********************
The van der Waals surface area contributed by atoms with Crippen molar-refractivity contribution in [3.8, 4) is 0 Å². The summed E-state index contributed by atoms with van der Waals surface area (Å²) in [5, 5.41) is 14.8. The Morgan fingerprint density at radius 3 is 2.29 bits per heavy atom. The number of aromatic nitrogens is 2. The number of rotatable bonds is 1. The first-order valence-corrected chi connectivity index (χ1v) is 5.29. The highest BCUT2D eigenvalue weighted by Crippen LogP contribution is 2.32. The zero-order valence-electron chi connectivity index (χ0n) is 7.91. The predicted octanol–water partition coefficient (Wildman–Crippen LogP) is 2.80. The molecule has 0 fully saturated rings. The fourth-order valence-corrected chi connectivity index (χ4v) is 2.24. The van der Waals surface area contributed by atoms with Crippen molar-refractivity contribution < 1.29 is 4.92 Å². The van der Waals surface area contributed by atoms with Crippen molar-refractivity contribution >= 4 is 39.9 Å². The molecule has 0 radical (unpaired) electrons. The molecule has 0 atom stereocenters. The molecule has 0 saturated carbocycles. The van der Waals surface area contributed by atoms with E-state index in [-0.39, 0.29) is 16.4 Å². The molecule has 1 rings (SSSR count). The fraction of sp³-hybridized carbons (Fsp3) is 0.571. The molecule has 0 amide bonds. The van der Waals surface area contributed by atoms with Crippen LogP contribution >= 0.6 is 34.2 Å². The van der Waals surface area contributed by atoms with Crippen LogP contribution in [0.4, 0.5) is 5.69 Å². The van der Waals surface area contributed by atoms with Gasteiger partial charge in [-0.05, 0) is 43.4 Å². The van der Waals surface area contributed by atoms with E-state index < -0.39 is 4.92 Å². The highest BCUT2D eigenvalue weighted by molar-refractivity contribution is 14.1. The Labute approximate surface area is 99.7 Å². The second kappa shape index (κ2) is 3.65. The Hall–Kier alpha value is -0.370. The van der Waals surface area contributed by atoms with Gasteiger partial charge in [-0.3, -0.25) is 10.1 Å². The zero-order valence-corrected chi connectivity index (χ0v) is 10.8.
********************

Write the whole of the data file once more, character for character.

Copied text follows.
The van der Waals surface area contributed by atoms with Crippen molar-refractivity contribution in [3.8, 4) is 0 Å². The summed E-state index contributed by atoms with van der Waals surface area (Å²) in [5, 5.41) is 14.8. The Morgan fingerprint density at radius 3 is 2.29 bits per heavy atom. The number of aromatic nitrogens is 2. The number of rotatable bonds is 1. The first-order valence-corrected chi connectivity index (χ1v) is 5.29. The highest BCUT2D eigenvalue weighted by Crippen LogP contribution is 2.32. The zero-order valence-electron chi connectivity index (χ0n) is 7.91. The predicted octanol–water partition coefficient (Wildman–Crippen LogP) is 2.80. The molecule has 0 fully saturated rings. The fourth-order valence-corrected chi connectivity index (χ4v) is 2.24. The van der Waals surface area contributed by atoms with Crippen molar-refractivity contribution < 1.29 is 4.92 Å². The van der Waals surface area contributed by atoms with Crippen molar-refractivity contribution >= 4 is 39.9 Å². The molecule has 0 radical (unpaired) electrons. The molecule has 0 atom stereocenters. The molecule has 0 saturated carbocycles. The van der Waals surface area contributed by atoms with E-state index in [-0.39, 0.29) is 16.4 Å². The molecule has 1 rings (SSSR count). The fraction of sp³-hybridized carbons (Fsp3) is 0.571. The molecule has 0 amide bonds. The van der Waals surface area contributed by atoms with Crippen LogP contribution >= 0.6 is 34.2 Å². The van der Waals surface area contributed by atoms with Crippen LogP contribution in [0.4, 0.5) is 5.69 Å². The van der Waals surface area contributed by atoms with Gasteiger partial charge in [-0.05, 0) is 43.4 Å². The van der Waals surface area contributed by atoms with E-state index < -0.39 is 4.92 Å². The highest BCUT2D eigenvalue weighted by molar-refractivity contribution is 14.1. The Labute approximate surface area is 99.7 Å². The second kappa shape index (κ2) is 3.65. The Hall–Kier alpha value is -0.370. The van der Waals surface area contributed by atoms with Gasteiger partial charge in [-0.3, -0.25) is 10.1 Å². The zero-order valence-corrected chi connectivity index (χ0v) is 10.8.